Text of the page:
by Sand Springs and Fort Churchill.
Desert Wells and Carson City,
Yanks, Split Rock, and Placerville,
To its Sacramento end,
two thousand miles out form the start,
The Pony Express Trail was etched
across a grateful nation's heart.
The recruitment advertisement
For the men to ride this trail,
To ride hot-blooded, flying ponies
With mochilas full of mail,
Called for skinny, wiry fellows
to be younger than eighteen
Willing to risk death daily
and to keep their morals clean.
Only expert riders wanted
only experts need apply
For the ponies won't be house pets
and risks taken will be high.
Also in this famous message,
words of which you may have heard,
Tucked down there near the bottom
it just said "orphans preferred."
And the expert riders answered,
bold-eyed, wiry, brave young men
Some were in the lowly home-spuns
some in shirts of worn buckskin.
Many orphans were among them
but all knew the face of strife
And several of them had not seen
the first sixteen years of life.
One hundred two their total number
one hundred two were chosen then
To write a blazing page in history
such as won't be seen again.
They bore the mail across the nation
as had not before been done
On the fleet, hard-running ponies,
galloping from sun to sun.
Through bitter Rocky Mountain blizzards,
scorching summer heat and dust
Through howling wind and rainstorms,
they were faithful to their trust.
Nor could Sioux or Paiute warriors
raiding, killing, on the route
Long delay these daring horsemen,
make them quite or turnabout.
From the spring of eighteen-sixty
to the fall of sixty-one
Across prairies, over mountains
men and horses raced and won.
Less than two years was its lifetime
less than two years its duration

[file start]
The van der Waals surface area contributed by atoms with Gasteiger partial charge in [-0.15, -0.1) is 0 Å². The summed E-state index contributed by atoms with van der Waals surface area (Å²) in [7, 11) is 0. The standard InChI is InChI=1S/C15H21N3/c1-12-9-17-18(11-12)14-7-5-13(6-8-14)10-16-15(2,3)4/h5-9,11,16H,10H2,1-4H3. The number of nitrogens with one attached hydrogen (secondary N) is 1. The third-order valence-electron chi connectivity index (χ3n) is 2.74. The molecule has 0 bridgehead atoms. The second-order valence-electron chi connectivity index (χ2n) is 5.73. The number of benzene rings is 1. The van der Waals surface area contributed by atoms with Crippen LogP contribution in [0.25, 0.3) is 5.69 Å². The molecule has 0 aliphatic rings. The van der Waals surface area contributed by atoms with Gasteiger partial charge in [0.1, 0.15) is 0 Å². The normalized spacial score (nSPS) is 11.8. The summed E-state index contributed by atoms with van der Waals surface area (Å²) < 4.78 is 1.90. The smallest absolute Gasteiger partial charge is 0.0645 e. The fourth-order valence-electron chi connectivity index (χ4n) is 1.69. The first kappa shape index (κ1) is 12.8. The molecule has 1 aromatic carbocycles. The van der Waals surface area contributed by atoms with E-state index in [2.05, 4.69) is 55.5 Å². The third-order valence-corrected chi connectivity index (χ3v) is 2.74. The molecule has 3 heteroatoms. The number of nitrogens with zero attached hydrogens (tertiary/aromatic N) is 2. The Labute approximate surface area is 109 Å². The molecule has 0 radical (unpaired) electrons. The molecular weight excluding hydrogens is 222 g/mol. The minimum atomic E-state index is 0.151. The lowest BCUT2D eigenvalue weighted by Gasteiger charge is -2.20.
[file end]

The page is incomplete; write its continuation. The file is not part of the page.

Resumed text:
And in that crucial time it helped hold
the West Country to the nation.
Close your eyes and see the horsemen
ghostly riders from the past,
Tearing down the rocky trails
and raising dust and coming fast,
Sitting easy in the saddle,
leaning some into the wind,
Watchful eye out for the dangers
that could wait 'round any bend.
Listen now, and hear the hoof-beats
over time from long ago
Hear the raiders' rifles thunder
and the thump of the war bow.
Fainter now, and fading, fading,
goes that pair who packed the mail,
Racing on and on forever,
down the pony express trail.
© February 1993, Ray Lashley
This poem may not be reprinted or reposted without permission.
Guess he ain't so much to talk about
Jest another bronky horse.
Kinda handsome, kinda ornery
And was always mine, o'course.
Was my best mare that dropped him
In the pasture near the trees
With his pretty, spotted Appy coat
And wobbly, shaky knees.
He didn't much like bein' broke.
Seemed to think it real unjust.
More than once he'd bog his head
And put a rider in the dust.
But finally, with his lessons learned
Was just plain fun to ride
He'd a quick and catty, easy walk
And mountain eatin' stride.
He never was no house pet,
Not a horse to give a kid
But he sorta drew me to him
With the screwy things he did.
Like, I'd be workin' in the pasture
Doin' any sort o' chore
And he'd come and hang around me
Always out of reach, for shore.
Toot never knew what "quit" was
All he knew was try and try.
You put him at your toughest job
He'd likely get it done or die.
There's that time down in that canyon
With the snow up to his hocks,
Upstream blocked by sandstone bluffs,
Downstream, deadfall and big rocks.
Only way back to the campsite
On that cold and stormy day
Was up snow-covered canyon walls
There was just no other way.
I put him at that canyon wall
And touched my steel to him
He plunged and clawed and fought his way
Up to'ard the canyon rim.
A quarter mile that took an hour
Ten yards from stop to stop.
Then finally, tremblin, sweatin, blowin
Triumphant, on the top.
There were other times and things
I won't try to get into
Things that bind man to his horse
In the special way they do.
But if you're going where goin's
Tougher than a boot
You'll need a horse like my old horse
That ornery appy, Toot.
I remember times I thumped ole toot
And cussed him out real good
For some ornery sorta thing he did
Or, not doin' what he should.
I'll not say I'm awful sorry
'Bout the things I said or did.
He mostly knew he had it comin
Like a misbehavin' kid.
You see, he got into some barb wire
Cut a coronet clear 'round
Acute infection did the rest
Now he's six feet underground.